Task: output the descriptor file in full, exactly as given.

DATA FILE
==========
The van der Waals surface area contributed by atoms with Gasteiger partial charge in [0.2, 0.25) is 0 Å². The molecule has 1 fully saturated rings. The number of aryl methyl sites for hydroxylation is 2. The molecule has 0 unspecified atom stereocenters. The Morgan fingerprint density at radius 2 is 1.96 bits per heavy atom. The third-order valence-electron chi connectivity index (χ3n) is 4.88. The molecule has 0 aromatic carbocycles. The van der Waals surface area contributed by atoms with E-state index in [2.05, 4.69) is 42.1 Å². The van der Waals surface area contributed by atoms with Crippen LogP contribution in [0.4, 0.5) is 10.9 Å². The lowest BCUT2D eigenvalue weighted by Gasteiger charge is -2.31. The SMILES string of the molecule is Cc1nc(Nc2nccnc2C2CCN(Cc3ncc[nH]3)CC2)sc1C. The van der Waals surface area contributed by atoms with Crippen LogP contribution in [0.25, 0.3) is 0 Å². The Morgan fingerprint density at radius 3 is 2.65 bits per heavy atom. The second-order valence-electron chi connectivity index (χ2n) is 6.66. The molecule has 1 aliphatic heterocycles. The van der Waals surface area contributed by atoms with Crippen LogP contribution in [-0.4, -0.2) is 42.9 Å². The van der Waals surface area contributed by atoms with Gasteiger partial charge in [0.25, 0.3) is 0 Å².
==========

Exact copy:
The van der Waals surface area contributed by atoms with Gasteiger partial charge in [0.2, 0.25) is 0 Å². The molecule has 1 fully saturated rings. The number of aryl methyl sites for hydroxylation is 2. The molecule has 0 unspecified atom stereocenters. The Morgan fingerprint density at radius 2 is 1.96 bits per heavy atom. The third-order valence-electron chi connectivity index (χ3n) is 4.88. The molecule has 0 aromatic carbocycles. The van der Waals surface area contributed by atoms with E-state index in [2.05, 4.69) is 42.1 Å². The van der Waals surface area contributed by atoms with Crippen LogP contribution in [0.4, 0.5) is 10.9 Å². The lowest BCUT2D eigenvalue weighted by Gasteiger charge is -2.31. The SMILES string of the molecule is Cc1nc(Nc2nccnc2C2CCN(Cc3ncc[nH]3)CC2)sc1C. The van der Waals surface area contributed by atoms with Crippen LogP contribution in [0.25, 0.3) is 0 Å². The Morgan fingerprint density at radius 3 is 2.65 bits per heavy atom. The second-order valence-electron chi connectivity index (χ2n) is 6.66. The molecule has 1 aliphatic heterocycles. The van der Waals surface area contributed by atoms with Crippen LogP contribution in [-0.4, -0.2) is 42.9 Å². The van der Waals surface area contributed by atoms with Gasteiger partial charge in [0.25, 0.3) is 0 Å².